By Anna SaghabalianYerevan’s presidentially appointed mayor, Yervand Zakharian, brushed aside on Friday continuing criticism of the displacement of people from old downtown neighborhoods that are undergoing large-scale redevelopment.
Zakharian also claimed that expensive office and apartment buildings that are emerging in place of old and mostly decrepit houses are necessary for Armenia’s European integration. “With a rundown center full of ramshackle houses with people living in unsanitary conditions we can not match all those states that are now members of European structures,” he told a news conference.
The way in which the authorities have been handling the process has been strongly criticized by local residents as well as human rights activists and representatives of other non-governmental organizations. Armenia’s human rights ombudsman, Larisa Alaverdian, is also among the critics. She said on Thursday that the demolition of old houses standing in the way of two new avenues currently under construction has violated constitutional provisions guaranteeing citizens’ right to property.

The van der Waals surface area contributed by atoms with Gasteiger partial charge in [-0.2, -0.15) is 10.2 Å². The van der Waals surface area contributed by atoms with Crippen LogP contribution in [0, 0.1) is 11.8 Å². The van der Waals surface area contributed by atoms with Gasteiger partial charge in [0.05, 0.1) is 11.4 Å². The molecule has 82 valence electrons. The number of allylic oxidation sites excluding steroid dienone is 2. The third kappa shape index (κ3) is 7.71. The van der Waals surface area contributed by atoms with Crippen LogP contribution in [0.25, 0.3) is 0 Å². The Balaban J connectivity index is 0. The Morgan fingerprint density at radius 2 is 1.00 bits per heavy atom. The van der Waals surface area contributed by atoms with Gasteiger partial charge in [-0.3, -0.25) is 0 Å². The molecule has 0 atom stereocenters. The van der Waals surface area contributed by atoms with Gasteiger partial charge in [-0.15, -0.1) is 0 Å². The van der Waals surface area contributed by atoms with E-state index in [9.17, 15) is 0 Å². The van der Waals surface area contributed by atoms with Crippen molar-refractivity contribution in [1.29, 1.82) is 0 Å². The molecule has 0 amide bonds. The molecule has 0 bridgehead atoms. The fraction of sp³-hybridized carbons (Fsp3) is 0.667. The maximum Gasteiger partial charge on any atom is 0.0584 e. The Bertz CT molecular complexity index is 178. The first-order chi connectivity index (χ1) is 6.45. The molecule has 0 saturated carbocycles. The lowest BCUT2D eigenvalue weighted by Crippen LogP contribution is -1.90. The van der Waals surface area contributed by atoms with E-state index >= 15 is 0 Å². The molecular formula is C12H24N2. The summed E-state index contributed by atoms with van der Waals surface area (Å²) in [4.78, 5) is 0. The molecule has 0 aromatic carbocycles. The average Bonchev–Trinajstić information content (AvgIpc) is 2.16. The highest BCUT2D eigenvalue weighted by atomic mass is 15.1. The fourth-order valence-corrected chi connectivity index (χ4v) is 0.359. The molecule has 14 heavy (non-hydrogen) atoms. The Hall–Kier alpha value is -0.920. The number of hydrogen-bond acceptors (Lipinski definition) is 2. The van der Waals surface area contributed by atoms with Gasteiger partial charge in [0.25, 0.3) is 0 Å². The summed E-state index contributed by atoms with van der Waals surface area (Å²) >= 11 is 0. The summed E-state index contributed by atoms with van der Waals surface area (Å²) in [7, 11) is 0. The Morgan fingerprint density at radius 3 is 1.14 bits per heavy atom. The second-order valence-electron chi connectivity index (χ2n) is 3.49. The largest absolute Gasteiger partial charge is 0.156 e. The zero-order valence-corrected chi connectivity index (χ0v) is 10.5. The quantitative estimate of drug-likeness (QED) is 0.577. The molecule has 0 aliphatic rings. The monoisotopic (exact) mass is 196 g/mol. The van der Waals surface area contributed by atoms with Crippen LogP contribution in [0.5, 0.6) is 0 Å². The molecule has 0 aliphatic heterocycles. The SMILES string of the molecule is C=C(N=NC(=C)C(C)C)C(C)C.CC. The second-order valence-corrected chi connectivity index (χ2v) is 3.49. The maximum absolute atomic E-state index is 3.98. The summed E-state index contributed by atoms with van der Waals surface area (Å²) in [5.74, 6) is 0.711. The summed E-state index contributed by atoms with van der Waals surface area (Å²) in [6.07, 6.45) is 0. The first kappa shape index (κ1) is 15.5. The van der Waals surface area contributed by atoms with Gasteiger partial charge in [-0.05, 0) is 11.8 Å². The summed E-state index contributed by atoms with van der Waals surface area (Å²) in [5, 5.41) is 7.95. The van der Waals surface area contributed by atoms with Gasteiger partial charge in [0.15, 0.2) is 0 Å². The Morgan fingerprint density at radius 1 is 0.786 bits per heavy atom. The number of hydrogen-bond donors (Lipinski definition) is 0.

“This is Larisa Alaverdian’s opinion,” snapped Zakharian. He insisted that the overwhelming majority of nearly one thousand families affected by the redevelopment are happy with the amount of financial compensation they received from the state.
“We have already signed 997 agreements [with dislocated families] and it is natural that there are some citizens unhappy with those agreements,” the mayor said. “All the work is carried out in accordance with laws and regulations ensuring their implementation.”
In fact, the process has been regulated only by government decisions and there have been no specific laws passed by the Armenian parliament. Alaverdian and other critics believe that this represents a serious breach of the constitution which states that private property in Armenia can be alienated by the state only in a manner defined by law.
Zakharian claimed that the average rate of compensation is close to a princely $1,000 per square meter of living space, bringing the example of a family that was paid $33,336 for vacating a small 41-square-meter house. However, other families that lived or still live in the rapidly changing area claim to have been offered more modest sums. They accuse government officials dealing with the matter of deliberately lowering the cash allocations for personal gain.
Among them is Ruzan Khachatrian, a senior member of the Artarutyun alliance and the main opposition candidate in the upcoming local election in Yerevan’s central Kentron district. She says she received $23,000 for her previous home that occupied 35 square meters. Even the smallest apartments in Kentron are now more expensive.
“I was forced to sign the agreement to avoid being evicted from my home,” Khachatrian told RFE/RL.